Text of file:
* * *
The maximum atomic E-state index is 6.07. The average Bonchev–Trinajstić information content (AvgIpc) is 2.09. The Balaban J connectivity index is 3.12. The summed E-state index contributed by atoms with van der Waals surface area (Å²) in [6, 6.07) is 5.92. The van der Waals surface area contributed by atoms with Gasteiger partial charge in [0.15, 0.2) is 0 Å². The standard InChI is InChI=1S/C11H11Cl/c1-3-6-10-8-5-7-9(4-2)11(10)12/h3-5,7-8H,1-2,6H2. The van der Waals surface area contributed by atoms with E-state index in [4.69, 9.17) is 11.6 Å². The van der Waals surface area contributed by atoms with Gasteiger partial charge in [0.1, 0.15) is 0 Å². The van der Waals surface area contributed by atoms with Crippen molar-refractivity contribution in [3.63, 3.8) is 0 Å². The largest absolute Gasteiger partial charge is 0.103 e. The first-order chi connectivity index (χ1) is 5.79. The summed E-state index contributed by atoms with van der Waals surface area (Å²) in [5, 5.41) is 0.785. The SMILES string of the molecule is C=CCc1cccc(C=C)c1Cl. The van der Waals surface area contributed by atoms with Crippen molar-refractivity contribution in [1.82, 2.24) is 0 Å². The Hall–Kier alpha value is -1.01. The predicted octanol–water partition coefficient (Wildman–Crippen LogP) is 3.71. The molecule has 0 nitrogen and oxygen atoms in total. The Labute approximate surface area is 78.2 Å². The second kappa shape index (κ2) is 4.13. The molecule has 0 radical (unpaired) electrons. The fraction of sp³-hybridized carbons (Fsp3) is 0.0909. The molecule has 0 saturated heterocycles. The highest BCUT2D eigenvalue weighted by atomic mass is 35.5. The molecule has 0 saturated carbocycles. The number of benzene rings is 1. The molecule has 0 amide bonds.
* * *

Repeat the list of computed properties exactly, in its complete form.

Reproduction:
The maximum atomic E-state index is 6.07. The average Bonchev–Trinajstić information content (AvgIpc) is 2.09. The Balaban J connectivity index is 3.12. The summed E-state index contributed by atoms with van der Waals surface area (Å²) in [6, 6.07) is 5.92. The van der Waals surface area contributed by atoms with Gasteiger partial charge in [0.15, 0.2) is 0 Å². The standard InChI is InChI=1S/C11H11Cl/c1-3-6-10-8-5-7-9(4-2)11(10)12/h3-5,7-8H,1-2,6H2. The van der Waals surface area contributed by atoms with E-state index in [4.69, 9.17) is 11.6 Å². The van der Waals surface area contributed by atoms with Gasteiger partial charge in [0.1, 0.15) is 0 Å². The van der Waals surface area contributed by atoms with Crippen molar-refractivity contribution in [3.63, 3.8) is 0 Å². The largest absolute Gasteiger partial charge is 0.103 e. The first-order chi connectivity index (χ1) is 5.79. The summed E-state index contributed by atoms with van der Waals surface area (Å²) in [5, 5.41) is 0.785. The SMILES string of the molecule is C=CCc1cccc(C=C)c1Cl. The van der Waals surface area contributed by atoms with Crippen molar-refractivity contribution in [1.82, 2.24) is 0 Å². The Hall–Kier alpha value is -1.01. The predicted octanol–water partition coefficient (Wildman–Crippen LogP) is 3.71. The molecule has 0 nitrogen and oxygen atoms in total. The Labute approximate surface area is 78.2 Å². The second kappa shape index (κ2) is 4.13. The molecule has 0 radical (unpaired) electrons. The fraction of sp³-hybridized carbons (Fsp3) is 0.0909. The molecule has 0 saturated heterocycles. The highest BCUT2D eigenvalue weighted by atomic mass is 35.5. The molecule has 0 saturated carbocycles. The number of benzene rings is 1. The molecule has 0 amide bonds.